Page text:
‘No lid on the pot anymore’: Sharp COVID-19 rise concerning health experts, leaders


Just when you may have felt like the pandemic is over, data and health experts are here more than two years in to remind you: it’s not.

Coronavirus found in Ottawa’s wastewater — currently the most accurate way to measure the spread of COVID-19 — continues to climb and set more records each day, far exceeding the amount in January’s Omicron-driven wave.

Key numbers such as hospitalizations, test positivity and outbreaks have also been rising.

“There’s a bit of concern right now because the wave [is] higher than predicted,” said Earl Brown, a virology expert and professor at the University of Ottawa.

“The pandemic is definitely not over … The hope is that those infections won’t be too severe.”

Researchers measuring the average level of novel coronavirus in Ottawa’s wastewater, represented by the bold line, and the bars representing the daily level to both be the highest on record as of April 5. (613covid.ca)

Many health officials predicted increased transmission as restrictions were lifted in March and the Omicron BA.2 subvariant picked up speed.

The concern, experts said, would be whether booming COVID cases overwhelmed hospitals. It’s unclear if that will happen.

While hospitalization rates remain relatively low, they lag behind infection rates. Data throughout the pandemic suggests hospitalizations in Ottawa peak one week after wastewater levels peak — which has not happened yet.

“You don’t want to get to a point where you’ve got too many cases, can’t handle them and say, ‘Well, we wish we did something,'” Brown said.

Hard to translate wastewater level to case number

Tyson Graber, co-lead investigator of the COVID-19 wastewater project in Ottawa, said the record-setting amount of COVID in wastewater doesn’t necessarily mean there are more people infected.

It’s “really difficult to equate wastewater data to the number of cases because that equation changes or is expected to change between variants,” he said.

Still, the lack of public health restrictions coupled with rising levels of COVID is cause for concern, he said.

“I think there’s definite concern that it could go higher. There’s really no lid on the pot anymore.”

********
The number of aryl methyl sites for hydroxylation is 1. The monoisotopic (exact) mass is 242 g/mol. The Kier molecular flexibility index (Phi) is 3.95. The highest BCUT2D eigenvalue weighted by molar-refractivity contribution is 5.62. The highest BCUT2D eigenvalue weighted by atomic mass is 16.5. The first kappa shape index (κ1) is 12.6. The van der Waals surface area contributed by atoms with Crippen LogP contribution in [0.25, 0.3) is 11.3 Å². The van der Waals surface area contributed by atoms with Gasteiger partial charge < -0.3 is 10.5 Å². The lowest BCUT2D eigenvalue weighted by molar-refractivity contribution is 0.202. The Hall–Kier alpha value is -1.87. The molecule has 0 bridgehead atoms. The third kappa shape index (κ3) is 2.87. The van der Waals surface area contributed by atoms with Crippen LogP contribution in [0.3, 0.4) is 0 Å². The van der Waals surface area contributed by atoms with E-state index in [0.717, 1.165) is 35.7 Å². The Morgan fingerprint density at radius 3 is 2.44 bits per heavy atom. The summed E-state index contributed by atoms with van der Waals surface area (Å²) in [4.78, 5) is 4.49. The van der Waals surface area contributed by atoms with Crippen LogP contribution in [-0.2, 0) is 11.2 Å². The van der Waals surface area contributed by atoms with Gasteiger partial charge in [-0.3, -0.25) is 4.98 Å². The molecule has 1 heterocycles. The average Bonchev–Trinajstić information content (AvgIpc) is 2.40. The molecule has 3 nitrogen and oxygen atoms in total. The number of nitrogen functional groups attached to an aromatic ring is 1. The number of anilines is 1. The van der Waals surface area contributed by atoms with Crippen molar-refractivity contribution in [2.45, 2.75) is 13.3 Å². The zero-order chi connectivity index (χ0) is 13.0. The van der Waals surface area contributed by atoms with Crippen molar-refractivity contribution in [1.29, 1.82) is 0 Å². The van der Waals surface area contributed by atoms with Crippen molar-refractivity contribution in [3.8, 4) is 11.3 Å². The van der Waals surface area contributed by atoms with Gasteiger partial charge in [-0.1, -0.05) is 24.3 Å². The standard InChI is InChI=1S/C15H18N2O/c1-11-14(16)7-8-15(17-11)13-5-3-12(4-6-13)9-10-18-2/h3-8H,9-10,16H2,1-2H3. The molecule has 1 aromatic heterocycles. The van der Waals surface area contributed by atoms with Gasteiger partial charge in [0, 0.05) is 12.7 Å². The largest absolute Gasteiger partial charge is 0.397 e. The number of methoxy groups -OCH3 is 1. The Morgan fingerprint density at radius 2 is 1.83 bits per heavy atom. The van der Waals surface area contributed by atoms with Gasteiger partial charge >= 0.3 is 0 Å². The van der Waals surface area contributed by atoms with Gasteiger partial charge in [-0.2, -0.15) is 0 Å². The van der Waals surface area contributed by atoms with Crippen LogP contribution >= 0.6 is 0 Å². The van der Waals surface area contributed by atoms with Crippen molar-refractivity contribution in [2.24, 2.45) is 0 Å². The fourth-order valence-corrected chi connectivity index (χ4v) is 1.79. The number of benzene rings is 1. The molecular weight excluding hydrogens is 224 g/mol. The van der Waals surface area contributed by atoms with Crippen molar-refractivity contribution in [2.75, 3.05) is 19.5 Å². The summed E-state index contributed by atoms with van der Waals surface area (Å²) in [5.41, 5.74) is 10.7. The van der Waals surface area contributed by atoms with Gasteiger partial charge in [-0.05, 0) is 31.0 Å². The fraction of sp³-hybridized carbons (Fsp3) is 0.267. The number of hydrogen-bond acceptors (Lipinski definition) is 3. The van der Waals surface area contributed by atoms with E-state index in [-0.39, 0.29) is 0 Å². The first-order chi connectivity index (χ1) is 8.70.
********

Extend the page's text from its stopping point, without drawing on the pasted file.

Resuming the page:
Graber said that even if it’s an overestimate, it’s better than underestimating the numbers.

WATCH | Wastewater’s relationship to hospitalizations:

Better immunity may mean less severe illness despite wastewater spike, researcher says

Tyson Graber, co-lead investigator on Ottawa’s coronavirus wastewater monitoring program, says existing immunity to COVID-19 may blunt the effects of a sixth wave, keeping hospitalization rates lower than in previous waves. 1:07

Local health leaders send message to residents

There were 23 Ottawa residents in local hospitals for treatment of active COVID-19 in Thursday’s Ottawa Public Health update, with a rise this week bringing this number back to what it was in mid-February.

Its count of all patients with COVID-19, regardless of where they live or whether COVID brought them to the hospital, has also risen.

That and the rising local test positivity rates for those still eligible for a PCR test worries hospital chiefs of staff and medical officers of health in Ottawa and its surrounding eastern Ontario health units.

They issued a joint news release Thursday encouraging people to do four things: get vaccinated with every dose they are eligible for, limit close contacts, wear a mask in indoor public spaces and stay home if sick.

Those actions will hopefully help stem the burden facing the health-care system during this wave, which Brown estimates is likely at least about two weeks away.

“Masking…decreases transmission,” said Brown. “Maybe you’re not going to have as many parties or large parties. Maybe put that off a little bit.”

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